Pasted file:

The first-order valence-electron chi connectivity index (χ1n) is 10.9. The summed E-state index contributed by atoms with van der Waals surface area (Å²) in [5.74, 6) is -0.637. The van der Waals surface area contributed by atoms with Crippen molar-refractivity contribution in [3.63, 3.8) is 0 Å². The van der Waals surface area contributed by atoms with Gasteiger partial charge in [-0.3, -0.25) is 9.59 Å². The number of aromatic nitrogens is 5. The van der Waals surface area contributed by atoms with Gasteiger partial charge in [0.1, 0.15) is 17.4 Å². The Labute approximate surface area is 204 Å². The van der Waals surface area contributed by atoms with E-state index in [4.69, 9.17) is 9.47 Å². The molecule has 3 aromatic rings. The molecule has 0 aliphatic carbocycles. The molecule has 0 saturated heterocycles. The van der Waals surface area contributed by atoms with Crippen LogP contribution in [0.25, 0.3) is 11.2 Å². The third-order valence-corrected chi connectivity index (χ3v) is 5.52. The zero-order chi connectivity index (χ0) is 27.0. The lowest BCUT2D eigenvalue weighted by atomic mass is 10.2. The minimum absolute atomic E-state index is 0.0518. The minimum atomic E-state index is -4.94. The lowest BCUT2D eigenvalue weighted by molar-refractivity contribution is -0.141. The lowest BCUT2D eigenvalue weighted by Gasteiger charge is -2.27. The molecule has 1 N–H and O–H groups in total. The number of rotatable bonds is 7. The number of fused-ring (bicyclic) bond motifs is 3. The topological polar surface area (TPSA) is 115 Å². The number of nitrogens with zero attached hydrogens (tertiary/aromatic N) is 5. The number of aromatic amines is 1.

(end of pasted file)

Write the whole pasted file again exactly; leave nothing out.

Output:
The first-order valence-electron chi connectivity index (χ1n) is 10.9. The summed E-state index contributed by atoms with van der Waals surface area (Å²) in [5.74, 6) is -0.637. The van der Waals surface area contributed by atoms with Crippen molar-refractivity contribution in [3.63, 3.8) is 0 Å². The van der Waals surface area contributed by atoms with Gasteiger partial charge in [-0.3, -0.25) is 9.59 Å². The number of aromatic nitrogens is 5. The van der Waals surface area contributed by atoms with Gasteiger partial charge in [0.1, 0.15) is 17.4 Å². The Labute approximate surface area is 204 Å². The van der Waals surface area contributed by atoms with E-state index in [4.69, 9.17) is 9.47 Å². The molecule has 3 aromatic rings. The molecule has 0 aliphatic carbocycles. The molecule has 0 saturated heterocycles. The van der Waals surface area contributed by atoms with Crippen LogP contribution in [0.25, 0.3) is 11.2 Å². The third-order valence-corrected chi connectivity index (χ3v) is 5.52. The zero-order chi connectivity index (χ0) is 27.0. The lowest BCUT2D eigenvalue weighted by atomic mass is 10.2. The minimum absolute atomic E-state index is 0.0518. The minimum atomic E-state index is -4.94. The lowest BCUT2D eigenvalue weighted by molar-refractivity contribution is -0.141. The lowest BCUT2D eigenvalue weighted by Gasteiger charge is -2.27. The molecule has 1 N–H and O–H groups in total. The number of rotatable bonds is 7. The number of fused-ring (bicyclic) bond motifs is 3. The topological polar surface area (TPSA) is 115 Å². The number of nitrogens with zero attached hydrogens (tertiary/aromatic N) is 5. The number of aromatic amines is 1.